This is the weight Jessica carries when she steps into one of the season’s–and Marvel’s–gnarliest scenes. Earlier in the episode, a power-impaired Kilgrave forces his dad (Michael Siberry) to create a drug that will either kill him or bring his powers back stronger than ever. Some poor gay couple has also been roped into his mayhem, with their high-rise apartment as his home base. By the time Jessica arrives, one man has drank bleach, and the other is fiddling with something in the kitchen. He turns, and with horror, we realize he’s trying to shove a full severed forearm down a garbage disposal. It’s something straight out of a horror film, and the carnage doesn’t stop there. Jessica finds Kilgrave’s father on the floor, bled out from two severed arms. Kilgrave ordered the men to remove him from the face of the earth, then kill themselves. It’s all extremely bleak and only gets darker when the armless man makes one last lurch back to life to warn Jessica about Kilgrave.


Carnage, callousness, and cruelty stud the villain’s plot, even before he ever arrives on screen in person. In the show’s first episode, Jessica saves a young woman (Erin Moriarty) Kilgrave kidnapped and left trapped in a bed, only to see her execute her own parents under his orders. “Smile,” she says to Jessica after pulling the trigger. Kilgrave has the power to rule nations, but instead, he uses it to terrify and taunt one woman. I can’t think of anything scarier.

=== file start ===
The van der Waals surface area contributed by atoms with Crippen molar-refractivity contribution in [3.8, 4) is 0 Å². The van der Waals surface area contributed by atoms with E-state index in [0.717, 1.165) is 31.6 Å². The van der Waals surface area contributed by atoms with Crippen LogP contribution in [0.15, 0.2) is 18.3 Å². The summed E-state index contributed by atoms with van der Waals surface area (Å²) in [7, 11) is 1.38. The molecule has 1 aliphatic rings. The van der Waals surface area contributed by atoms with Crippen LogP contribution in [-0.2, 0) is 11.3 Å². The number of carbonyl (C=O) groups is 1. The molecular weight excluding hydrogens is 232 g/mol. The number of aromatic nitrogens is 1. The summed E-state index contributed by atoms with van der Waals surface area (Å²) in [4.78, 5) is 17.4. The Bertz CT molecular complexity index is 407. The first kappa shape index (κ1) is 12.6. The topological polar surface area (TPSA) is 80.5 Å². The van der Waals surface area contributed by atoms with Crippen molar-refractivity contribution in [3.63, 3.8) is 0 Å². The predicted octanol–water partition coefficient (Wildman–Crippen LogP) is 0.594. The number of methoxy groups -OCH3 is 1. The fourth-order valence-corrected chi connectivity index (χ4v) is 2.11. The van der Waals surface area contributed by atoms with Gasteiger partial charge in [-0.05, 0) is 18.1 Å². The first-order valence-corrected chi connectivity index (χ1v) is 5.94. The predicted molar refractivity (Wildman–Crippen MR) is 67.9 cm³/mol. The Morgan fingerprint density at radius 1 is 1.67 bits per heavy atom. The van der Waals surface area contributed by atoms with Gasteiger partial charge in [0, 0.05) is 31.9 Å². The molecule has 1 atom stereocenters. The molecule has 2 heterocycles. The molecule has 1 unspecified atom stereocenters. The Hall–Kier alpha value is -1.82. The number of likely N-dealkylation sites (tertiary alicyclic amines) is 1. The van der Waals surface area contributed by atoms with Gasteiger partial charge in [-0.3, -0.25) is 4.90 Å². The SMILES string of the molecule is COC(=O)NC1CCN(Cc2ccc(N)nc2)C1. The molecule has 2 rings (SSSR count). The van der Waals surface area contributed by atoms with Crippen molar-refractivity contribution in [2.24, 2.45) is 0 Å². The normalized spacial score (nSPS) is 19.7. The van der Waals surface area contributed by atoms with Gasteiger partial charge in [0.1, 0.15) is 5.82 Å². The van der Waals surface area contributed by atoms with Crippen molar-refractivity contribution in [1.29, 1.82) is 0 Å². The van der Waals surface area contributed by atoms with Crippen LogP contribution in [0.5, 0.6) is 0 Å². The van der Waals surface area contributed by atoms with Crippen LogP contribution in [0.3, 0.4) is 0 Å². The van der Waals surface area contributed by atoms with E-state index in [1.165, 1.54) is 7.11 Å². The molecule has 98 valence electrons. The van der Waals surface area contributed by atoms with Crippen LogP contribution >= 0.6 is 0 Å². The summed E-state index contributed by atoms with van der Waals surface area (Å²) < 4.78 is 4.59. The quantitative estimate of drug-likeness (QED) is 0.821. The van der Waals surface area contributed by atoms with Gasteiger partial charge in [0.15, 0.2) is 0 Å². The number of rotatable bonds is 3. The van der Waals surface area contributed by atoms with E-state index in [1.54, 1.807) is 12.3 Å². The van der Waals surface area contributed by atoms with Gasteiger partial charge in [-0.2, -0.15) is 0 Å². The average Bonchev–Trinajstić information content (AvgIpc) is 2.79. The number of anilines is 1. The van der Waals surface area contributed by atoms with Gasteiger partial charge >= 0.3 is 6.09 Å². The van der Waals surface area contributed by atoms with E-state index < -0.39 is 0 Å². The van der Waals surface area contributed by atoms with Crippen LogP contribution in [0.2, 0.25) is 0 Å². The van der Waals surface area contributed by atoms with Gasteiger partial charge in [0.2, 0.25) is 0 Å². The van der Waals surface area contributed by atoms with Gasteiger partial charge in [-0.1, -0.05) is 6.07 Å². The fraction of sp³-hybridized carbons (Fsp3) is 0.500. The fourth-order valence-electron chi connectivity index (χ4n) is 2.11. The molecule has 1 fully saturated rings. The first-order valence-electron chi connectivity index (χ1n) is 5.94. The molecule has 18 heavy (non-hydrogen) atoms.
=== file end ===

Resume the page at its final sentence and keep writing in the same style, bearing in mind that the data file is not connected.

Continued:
So when Jessica finally meets Kilgrave at the Hudson Ferry Terminal, the stakes are made plain. He’s a pathological misogynist who revels in violence, and he’d burn the whole world down to get the woman of his dreams back under his control. This, too, unfortunately, follows a realistic pattern, as abusers often ramp up their actions when their partner leaves. Jessica isn’t alone anymore, though. She has her best friend Trish (Rachael Taylor) as backup. Before they part ways, Trish tells Jessica they should use a code word to prove she’s still herself, like “pickle juice.” Jessica has another phrase in mind. “Something I never say,” she responds as she slides out of the car, “Like ‘I love you.’”